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A hard-working man
From the time he wakes up, Kaepernick is improving his football skills and image
Until a couple weeks ago, Nevada quarterback Colin Kaepernick was working at Silver and Blue Outfitters, where he sold Nevada clothes to Nevada fans. - photo by CHHUN SUN / The Journal

RENO, Nev. — Colin Kaepernick begins the day at the University of Nevada football practice field with his teammates, all of them warming up their bodies with a few sprints and a light jog around the facility. Everyone looks alive, even though it’s six in the morning.

No whining.

No yawning.

No excuses.

Everyone’s ready to work, especially Kaepernick. After a trainer stretched him out in the physical therapy room of the school’s football training facility just a few feet away from Mackay Stadium, he stands front and center as a coach calls attendance. The coach, in a drill instructor’s tone, tells the players that all they’re required to do for this weight training session is a few reps of squats — after that, it’s up to them.

Kaepernick decides to stick around for awhile. 

Playing college ball

It was four years ago that Kaepernick arrived at the Nevada campus as a 6-foot-6, 205-pound freshman out of Pitman High in Turlock. Just months earlier, he struggled to convince college coaches that he wanted to throw the pigskin around — not a baseball.All that was left to do was to show he belonged here.

Kyle, his older brother, remembered when Colin used to slam the door of his room and stay there the entire day, thinking things over after a bad game. And it was this kind of drive to win that has helped him through Nevada, as he’s entering his senior year as the starting quarterback of the Wolf Pack.

His competitiveness has also helped him become one of the most unique talents in the nation, evidenced by the fact that he’s the only player in NCAA football history to compile back-to-back seasons of 2,000 passing yards and 1,000 rushing yards. Many think that he’s destined to do it a third time this season.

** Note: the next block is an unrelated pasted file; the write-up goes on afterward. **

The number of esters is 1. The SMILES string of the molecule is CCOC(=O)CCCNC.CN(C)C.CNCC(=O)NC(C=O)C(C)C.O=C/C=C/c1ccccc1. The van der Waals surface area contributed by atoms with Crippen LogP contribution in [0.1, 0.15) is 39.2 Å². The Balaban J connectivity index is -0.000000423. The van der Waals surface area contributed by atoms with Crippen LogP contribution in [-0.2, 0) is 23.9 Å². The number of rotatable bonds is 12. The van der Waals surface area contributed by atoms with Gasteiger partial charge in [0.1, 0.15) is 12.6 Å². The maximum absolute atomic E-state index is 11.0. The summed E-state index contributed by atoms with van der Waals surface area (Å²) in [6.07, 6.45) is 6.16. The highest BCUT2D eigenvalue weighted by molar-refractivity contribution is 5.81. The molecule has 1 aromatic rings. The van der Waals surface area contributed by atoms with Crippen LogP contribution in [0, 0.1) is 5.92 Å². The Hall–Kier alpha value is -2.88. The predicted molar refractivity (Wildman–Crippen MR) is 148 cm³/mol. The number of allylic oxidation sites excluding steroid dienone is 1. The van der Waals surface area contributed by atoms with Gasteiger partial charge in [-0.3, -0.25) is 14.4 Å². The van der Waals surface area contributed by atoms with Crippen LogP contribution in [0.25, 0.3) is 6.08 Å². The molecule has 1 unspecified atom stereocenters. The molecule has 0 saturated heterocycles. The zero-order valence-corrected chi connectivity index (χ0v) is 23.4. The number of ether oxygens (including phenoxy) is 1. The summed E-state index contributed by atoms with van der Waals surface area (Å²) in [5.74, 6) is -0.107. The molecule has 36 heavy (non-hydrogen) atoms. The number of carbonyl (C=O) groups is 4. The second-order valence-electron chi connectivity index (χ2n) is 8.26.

Home sweet home

He puts in at least a solid hour in the weight room. It’s almost 9 a.m. He heads to his house, which stands on the hilly outskirts of Reno.

He lives with one of his best friends, teammate and wide receiver Brandon Wimberly, and two junior college transfers. It’s a big house, with each of them having their own rooms. He’s alone this morning, though. His roommates left for their hometown of Los Angeles after completing their week’s worth of workouts. Their home is spacious, especially the living room. A fish tank is in the middle, and the half closest to the entrance is mostly empty. The other half has a long couch and a spinning black chair. This is where Kaepernick and his roommates spend most of their time when they’re not playing football.

Here is where Kaepernick earned the right to be called Mario Kart house champ.

Here is where he watches TV, though he says he watches very little football because during the regular season he spends some four hours a day taking in game film. Here is where he lets himself slip into a dream state, after long hours of training.

He insists he doesn’t do much else, though he’s just a short drive from the main strip of Reno, where he could gamble all night if he wanted to. He might invite friends over or go to a friend’s house. Often times, he’ll catch a movie. And if he really feels adventurous, he’ll go bowling.